Reviewed by Rob Bockman
Restoring Darkness (December 30th, 2014), Folktale Records
Folk, as a genre, is frequently described as “evolving,” when really what it does is reflect, from immigrant folkways to Depression field recordings to civil rights sing-alongs. It would be unfair to categorize California’s Whitman as “evolving,” as the band is far more concerned with the darker edges of natural processes—with the less-fit who’ve failed to survive—while never losing that same experiential thrust that makes folk music so resonant. On their fourth LP, Restoring Darkness, Whitman plays with that resonance, bridging elliptical folky instrumentation and gothic lyrics to create a hypnotic and assured tone poem. As all good folk music does, it creates a functional whole out of disparate influences, and does so with a lived-in hominess, even when vocalist and lyricist Christopher Payne is singing songs about erasure and eschatology.
A slightly-tweaked version of “Golden Days,” from 2012’s Sinking 7,” is paradoxically both fuzzier and clearer, matching the lyrics’ grasping for remembered intimacy through sensory reminiscence, which conclude “I’m reaching out/For anything/And coming up empty-handed.” That bleak desire that marks “Golden Days” runs throughout the record—in standout “Portland,” Payne sings “I want to see this city dead/Swallowed by a massive amount of flames/And I hope you’re the only one/Who dies in that blaze” over Rich Seymour’s sawing cello, seeking peace through apocalypse. Thorny album closer “Dresden” ends with a final blast of noise, then a scratchy outro that cycles in and out, sounding like cicadas and whispering dry grasses. The message is clear: the days are bright, but the nights are long and very, very dark.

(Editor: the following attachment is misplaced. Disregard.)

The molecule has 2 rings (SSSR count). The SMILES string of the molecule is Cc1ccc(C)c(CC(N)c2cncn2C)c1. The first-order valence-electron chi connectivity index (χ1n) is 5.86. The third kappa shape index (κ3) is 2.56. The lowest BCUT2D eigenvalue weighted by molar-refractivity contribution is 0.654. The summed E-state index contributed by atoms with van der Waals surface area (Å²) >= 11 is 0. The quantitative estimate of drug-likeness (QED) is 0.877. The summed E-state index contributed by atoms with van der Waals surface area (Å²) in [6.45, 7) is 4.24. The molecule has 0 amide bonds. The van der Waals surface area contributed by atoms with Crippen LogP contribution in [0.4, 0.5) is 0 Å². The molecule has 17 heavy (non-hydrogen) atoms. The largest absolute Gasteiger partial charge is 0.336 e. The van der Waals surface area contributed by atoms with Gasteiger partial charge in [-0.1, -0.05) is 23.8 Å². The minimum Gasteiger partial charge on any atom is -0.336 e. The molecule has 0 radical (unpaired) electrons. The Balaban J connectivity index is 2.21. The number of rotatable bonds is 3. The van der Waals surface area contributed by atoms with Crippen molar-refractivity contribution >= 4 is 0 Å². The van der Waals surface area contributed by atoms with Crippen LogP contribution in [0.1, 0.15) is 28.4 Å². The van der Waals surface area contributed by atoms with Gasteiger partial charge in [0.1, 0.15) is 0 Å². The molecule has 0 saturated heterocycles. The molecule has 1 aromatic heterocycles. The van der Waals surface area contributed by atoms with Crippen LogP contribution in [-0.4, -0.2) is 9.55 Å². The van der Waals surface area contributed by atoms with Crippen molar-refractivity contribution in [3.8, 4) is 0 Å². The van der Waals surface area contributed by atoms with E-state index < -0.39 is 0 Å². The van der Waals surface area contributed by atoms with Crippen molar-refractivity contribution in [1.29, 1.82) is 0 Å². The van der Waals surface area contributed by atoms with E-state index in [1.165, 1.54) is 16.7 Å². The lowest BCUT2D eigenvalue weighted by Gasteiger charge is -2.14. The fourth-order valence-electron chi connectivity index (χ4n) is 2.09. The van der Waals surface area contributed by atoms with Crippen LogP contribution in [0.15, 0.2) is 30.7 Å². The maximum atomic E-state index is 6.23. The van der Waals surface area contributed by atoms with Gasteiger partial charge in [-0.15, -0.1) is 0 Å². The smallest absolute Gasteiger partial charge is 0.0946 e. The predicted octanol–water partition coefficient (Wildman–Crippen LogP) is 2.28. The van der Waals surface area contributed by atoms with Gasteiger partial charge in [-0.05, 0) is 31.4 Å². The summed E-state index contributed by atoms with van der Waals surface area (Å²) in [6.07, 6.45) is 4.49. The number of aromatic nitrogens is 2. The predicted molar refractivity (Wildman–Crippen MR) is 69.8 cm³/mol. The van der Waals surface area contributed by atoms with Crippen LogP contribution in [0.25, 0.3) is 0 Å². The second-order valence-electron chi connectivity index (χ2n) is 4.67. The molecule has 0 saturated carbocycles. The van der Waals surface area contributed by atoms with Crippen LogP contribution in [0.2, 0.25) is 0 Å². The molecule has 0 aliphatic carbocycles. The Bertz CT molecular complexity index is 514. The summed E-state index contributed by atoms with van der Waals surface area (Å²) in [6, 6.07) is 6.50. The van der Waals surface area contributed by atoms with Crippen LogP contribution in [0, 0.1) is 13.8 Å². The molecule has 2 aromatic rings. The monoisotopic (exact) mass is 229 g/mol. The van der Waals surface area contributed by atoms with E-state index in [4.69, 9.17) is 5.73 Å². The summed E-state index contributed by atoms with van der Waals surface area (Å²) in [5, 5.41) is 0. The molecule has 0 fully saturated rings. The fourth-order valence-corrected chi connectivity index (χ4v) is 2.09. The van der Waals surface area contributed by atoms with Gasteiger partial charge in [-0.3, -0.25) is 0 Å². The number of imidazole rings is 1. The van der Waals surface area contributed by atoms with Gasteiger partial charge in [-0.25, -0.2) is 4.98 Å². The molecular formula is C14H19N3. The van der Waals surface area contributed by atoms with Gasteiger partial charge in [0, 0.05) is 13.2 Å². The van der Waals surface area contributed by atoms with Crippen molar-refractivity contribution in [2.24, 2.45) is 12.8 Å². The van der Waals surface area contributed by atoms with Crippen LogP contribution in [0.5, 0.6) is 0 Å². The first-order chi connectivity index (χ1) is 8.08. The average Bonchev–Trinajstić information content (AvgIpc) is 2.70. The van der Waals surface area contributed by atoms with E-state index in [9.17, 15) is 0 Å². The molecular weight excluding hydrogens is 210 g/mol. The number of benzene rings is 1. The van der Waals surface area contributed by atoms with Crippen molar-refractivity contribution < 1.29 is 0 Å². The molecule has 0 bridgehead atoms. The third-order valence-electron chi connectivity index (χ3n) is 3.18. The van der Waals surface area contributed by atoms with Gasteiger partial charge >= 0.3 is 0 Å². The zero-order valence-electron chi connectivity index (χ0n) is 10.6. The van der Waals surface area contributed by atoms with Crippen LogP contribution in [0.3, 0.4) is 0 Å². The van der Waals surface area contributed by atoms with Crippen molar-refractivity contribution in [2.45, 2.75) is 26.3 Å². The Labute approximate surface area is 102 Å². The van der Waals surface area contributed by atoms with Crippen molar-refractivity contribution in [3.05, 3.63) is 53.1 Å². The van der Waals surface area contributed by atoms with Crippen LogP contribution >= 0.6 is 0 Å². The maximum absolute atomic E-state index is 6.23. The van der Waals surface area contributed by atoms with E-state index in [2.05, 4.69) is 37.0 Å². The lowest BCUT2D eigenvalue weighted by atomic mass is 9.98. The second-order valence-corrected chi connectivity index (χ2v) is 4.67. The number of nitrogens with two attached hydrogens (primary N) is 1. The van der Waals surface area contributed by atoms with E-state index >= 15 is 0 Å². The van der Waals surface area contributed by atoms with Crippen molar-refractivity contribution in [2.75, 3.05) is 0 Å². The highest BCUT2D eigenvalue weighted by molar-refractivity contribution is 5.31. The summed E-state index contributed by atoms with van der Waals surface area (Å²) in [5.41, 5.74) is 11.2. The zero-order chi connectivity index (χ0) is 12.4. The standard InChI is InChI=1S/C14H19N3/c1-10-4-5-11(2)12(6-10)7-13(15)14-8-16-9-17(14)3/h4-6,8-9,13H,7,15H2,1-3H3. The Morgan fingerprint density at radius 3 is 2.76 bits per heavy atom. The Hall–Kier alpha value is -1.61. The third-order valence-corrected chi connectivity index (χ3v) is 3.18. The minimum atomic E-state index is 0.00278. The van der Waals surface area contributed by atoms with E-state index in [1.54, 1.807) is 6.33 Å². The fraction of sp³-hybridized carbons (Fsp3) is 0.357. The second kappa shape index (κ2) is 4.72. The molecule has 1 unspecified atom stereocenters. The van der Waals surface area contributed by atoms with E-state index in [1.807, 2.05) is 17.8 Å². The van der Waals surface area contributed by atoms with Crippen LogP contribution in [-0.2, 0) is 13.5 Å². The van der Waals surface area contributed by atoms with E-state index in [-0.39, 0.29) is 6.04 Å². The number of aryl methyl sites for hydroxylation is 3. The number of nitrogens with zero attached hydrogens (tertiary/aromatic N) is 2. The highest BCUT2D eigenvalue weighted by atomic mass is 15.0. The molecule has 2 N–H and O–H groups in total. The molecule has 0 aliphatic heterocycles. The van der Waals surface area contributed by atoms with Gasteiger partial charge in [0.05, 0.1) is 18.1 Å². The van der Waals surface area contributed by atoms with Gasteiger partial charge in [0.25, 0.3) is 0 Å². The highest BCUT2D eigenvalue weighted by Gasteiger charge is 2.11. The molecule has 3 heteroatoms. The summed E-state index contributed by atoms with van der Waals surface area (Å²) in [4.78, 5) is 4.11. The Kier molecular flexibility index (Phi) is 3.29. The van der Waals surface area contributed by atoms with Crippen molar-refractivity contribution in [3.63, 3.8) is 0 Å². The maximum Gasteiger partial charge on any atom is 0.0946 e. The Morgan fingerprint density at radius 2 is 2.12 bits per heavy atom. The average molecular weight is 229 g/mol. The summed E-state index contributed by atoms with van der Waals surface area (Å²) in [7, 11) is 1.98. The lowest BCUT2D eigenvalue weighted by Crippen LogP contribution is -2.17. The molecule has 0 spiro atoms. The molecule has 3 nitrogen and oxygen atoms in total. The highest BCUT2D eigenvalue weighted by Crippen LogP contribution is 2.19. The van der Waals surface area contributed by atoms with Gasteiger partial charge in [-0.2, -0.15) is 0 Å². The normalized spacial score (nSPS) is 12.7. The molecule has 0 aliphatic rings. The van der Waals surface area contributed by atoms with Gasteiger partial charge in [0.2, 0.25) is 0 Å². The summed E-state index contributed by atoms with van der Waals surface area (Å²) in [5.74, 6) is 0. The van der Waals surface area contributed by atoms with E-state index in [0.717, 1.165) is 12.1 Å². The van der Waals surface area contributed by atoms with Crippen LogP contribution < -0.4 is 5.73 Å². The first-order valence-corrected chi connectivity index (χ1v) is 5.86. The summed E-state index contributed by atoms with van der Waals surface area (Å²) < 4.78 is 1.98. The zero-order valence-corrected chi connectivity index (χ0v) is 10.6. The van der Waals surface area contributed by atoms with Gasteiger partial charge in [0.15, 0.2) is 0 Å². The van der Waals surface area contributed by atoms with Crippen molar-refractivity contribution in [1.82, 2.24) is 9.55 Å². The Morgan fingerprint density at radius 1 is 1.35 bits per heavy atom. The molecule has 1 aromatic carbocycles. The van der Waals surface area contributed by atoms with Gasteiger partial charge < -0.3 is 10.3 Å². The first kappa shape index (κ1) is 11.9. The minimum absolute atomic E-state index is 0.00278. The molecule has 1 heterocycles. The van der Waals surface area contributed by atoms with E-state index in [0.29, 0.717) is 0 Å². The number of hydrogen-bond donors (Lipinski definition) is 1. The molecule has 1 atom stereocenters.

Like the album, the actual record is carefully crafted and rewarding in its elaborate simplicity—a turquoise record in a woodcut-printed slipcase from Carolynn Pennypacker Riggs—and accolades are due to Los Angeles’ Folktales Records (it’s telling that the CD issue of Restoring Darkness is limited to 100 copies, while the vinyl pressing runs to 500 copies in three different colors). This isn’t idle praise—that kind of craftsmanship is what makes Whitman so appealing, and what makes folk music’s longevity well-deserved. Lives are short, as Payne underlines in the record, but life itself is long, which helps Whitman’s Southern California Gothic folk rise far above its grim focus to become something as clear as it is dark.
Tracks to Watch: “Portland,” “Blister,” “Dresden,” “Golden Days”
Tracks to Avoid: Opening one-two punch of “Darker Days” and “Departure” comes off as too brief and fragile to make much impact, making a uncharacteristic weak opening to a very solid record
Setting: Drop the needle on that one perfect equalized cusp between “light enough to read” and “too dark to walk through the house.”